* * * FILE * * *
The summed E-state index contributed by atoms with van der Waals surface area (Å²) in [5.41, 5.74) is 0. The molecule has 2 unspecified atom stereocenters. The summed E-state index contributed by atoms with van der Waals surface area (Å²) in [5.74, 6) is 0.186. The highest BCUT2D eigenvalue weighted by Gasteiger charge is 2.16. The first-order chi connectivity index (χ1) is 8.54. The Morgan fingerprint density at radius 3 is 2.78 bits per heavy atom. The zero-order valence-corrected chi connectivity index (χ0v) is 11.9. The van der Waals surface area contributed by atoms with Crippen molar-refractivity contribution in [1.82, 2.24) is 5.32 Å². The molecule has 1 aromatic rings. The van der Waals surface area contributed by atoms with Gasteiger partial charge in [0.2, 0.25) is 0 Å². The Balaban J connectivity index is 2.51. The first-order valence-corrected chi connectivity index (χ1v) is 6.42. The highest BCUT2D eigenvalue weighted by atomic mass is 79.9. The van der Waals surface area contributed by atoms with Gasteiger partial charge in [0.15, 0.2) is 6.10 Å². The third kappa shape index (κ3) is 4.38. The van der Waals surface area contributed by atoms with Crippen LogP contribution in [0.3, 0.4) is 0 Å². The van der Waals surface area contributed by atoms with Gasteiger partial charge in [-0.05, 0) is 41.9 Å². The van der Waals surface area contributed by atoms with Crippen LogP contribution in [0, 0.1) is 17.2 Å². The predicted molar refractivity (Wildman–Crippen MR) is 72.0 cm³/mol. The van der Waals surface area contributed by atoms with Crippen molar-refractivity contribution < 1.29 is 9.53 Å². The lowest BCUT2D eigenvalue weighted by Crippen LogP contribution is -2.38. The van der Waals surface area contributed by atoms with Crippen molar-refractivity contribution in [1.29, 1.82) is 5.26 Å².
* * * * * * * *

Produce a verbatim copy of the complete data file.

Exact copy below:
The summed E-state index contributed by atoms with van der Waals surface area (Å²) in [5.41, 5.74) is 0. The molecule has 2 unspecified atom stereocenters. The summed E-state index contributed by atoms with van der Waals surface area (Å²) in [5.74, 6) is 0.186. The highest BCUT2D eigenvalue weighted by Gasteiger charge is 2.16. The first-order chi connectivity index (χ1) is 8.54. The Morgan fingerprint density at radius 3 is 2.78 bits per heavy atom. The zero-order valence-corrected chi connectivity index (χ0v) is 11.9. The van der Waals surface area contributed by atoms with Crippen molar-refractivity contribution in [1.82, 2.24) is 5.32 Å². The molecule has 1 aromatic rings. The van der Waals surface area contributed by atoms with Gasteiger partial charge in [0.2, 0.25) is 0 Å². The Balaban J connectivity index is 2.51. The first-order valence-corrected chi connectivity index (χ1v) is 6.42. The highest BCUT2D eigenvalue weighted by atomic mass is 79.9. The van der Waals surface area contributed by atoms with Gasteiger partial charge in [0.15, 0.2) is 6.10 Å². The third kappa shape index (κ3) is 4.38. The van der Waals surface area contributed by atoms with Crippen LogP contribution in [0.3, 0.4) is 0 Å². The van der Waals surface area contributed by atoms with Gasteiger partial charge in [-0.05, 0) is 41.9 Å². The van der Waals surface area contributed by atoms with Crippen LogP contribution in [0, 0.1) is 17.2 Å². The predicted molar refractivity (Wildman–Crippen MR) is 72.0 cm³/mol. The van der Waals surface area contributed by atoms with Crippen molar-refractivity contribution < 1.29 is 9.53 Å². The lowest BCUT2D eigenvalue weighted by Crippen LogP contribution is -2.38. The van der Waals surface area contributed by atoms with Crippen molar-refractivity contribution in [1.29, 1.82) is 5.26 Å².